Influences of Feed and Cross Angle on Rotary Forging Effects and Redundant Shear Deformations in Rotary Piercing Process
It was in 1967 that Sumitomo Metal Industries, Ltd. started its research and development efforts of an improved rotary piercing mill in full swing. In 1983, its first product was put into practice at the small-diameter seamless steel tube plant in the Wakayama Steel Works. Since then, the field operation at this plant has been successfully carried out.<br> The rotary piercing mill employed at the above plant has the arrangement that cone-type rolls supported at both ends are used as the main rolls of which axes are inclined and crossed so that piercing may proceed at a high feed and cross (toe, cone) angle, with the disc rolls adopted instead of the plate guide shoes.<br>Though several reports on this cone-type piercing mill have been published, they are rather fragmentary and leave something yet to be clarified. Furthermore, the recent progress in our research and development has resulted in the concept of "the new super piercer" which allows expansion piercing. This new super piercer will be employed as the core technology of a new medium-diameter seamless steel tube plant now under construction scheduled to operate in 1997.<br> First of all, the influences of the feed and cross angle on the rotary forging effects and redundant shear deformations are summarized in this paper.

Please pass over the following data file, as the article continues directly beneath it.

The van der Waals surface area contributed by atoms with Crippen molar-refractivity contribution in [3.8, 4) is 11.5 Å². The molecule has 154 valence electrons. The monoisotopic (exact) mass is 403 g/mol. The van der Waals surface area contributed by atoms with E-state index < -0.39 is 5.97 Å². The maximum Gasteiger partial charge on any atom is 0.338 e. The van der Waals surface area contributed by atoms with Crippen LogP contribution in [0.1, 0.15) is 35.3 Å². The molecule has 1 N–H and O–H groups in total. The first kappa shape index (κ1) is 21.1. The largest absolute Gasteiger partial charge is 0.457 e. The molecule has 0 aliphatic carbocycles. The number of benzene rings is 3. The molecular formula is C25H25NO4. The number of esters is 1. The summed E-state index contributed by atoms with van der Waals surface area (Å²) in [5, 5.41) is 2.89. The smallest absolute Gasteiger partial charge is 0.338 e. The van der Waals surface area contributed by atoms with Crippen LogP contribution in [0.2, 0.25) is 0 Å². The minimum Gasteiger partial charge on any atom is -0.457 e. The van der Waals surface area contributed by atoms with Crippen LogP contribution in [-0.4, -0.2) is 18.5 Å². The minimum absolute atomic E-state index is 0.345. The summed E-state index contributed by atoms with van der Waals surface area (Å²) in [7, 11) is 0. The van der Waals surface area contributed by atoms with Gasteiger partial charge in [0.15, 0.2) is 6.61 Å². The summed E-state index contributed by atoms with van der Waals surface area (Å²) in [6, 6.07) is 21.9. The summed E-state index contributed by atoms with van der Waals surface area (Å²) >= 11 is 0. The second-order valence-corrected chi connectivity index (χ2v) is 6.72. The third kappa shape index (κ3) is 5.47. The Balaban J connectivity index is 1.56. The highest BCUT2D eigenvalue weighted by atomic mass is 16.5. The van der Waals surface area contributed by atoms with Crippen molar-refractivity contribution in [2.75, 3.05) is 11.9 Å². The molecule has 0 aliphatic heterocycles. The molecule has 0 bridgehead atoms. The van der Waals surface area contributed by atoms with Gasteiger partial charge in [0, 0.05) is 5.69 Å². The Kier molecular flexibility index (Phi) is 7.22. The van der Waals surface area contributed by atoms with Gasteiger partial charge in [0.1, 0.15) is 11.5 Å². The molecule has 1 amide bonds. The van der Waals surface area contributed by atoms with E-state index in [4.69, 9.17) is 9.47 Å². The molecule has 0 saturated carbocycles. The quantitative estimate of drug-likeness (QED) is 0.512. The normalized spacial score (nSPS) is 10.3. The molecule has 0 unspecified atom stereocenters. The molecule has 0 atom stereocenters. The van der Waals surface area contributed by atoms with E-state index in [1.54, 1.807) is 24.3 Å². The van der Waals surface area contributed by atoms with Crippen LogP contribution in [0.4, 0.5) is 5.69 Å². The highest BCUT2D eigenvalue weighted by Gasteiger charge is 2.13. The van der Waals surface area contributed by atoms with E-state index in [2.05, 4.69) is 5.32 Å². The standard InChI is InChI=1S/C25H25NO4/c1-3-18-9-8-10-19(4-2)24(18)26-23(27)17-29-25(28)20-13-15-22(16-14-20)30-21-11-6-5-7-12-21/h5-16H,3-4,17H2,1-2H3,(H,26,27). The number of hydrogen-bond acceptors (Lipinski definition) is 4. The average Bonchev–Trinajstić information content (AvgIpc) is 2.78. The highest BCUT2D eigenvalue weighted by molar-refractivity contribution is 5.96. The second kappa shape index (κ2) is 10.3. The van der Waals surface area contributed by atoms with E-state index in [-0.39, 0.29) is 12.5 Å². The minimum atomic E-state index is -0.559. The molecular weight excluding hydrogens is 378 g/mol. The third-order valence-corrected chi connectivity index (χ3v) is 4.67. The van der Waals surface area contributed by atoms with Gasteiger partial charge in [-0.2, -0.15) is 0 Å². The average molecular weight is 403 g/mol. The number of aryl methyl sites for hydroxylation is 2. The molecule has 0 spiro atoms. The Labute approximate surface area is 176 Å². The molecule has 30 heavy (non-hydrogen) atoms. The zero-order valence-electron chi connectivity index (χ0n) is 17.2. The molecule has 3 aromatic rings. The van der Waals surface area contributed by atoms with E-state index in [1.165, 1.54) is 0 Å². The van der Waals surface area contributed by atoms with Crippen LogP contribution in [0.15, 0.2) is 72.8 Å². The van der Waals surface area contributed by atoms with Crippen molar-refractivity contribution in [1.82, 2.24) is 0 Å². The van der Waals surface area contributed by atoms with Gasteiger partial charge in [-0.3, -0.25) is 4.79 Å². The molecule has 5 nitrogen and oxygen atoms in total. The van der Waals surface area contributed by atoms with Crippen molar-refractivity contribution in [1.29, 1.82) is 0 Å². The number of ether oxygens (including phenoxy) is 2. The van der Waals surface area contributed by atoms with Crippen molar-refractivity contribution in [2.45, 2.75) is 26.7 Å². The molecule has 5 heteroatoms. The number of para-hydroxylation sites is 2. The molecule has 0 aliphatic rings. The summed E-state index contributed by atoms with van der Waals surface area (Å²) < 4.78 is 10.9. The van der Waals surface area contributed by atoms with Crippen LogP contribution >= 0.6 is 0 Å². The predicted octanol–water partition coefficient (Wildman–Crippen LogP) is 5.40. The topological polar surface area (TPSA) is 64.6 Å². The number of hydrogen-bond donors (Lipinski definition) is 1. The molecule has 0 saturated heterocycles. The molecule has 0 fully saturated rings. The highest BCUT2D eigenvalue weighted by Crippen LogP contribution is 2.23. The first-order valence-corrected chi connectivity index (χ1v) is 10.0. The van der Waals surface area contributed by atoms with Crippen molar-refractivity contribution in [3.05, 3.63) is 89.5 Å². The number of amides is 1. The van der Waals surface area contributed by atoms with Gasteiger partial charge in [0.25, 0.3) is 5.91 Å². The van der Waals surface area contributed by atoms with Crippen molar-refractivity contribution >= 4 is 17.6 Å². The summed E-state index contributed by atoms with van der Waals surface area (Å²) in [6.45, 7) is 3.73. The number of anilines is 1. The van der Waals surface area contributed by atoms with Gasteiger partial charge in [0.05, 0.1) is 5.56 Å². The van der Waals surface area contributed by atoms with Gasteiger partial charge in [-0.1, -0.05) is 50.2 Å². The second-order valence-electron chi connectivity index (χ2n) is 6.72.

- ISIJ international
ISIJ international 37(2), 146-152, 1997-02-15
The Iron and Steel Institute of Japan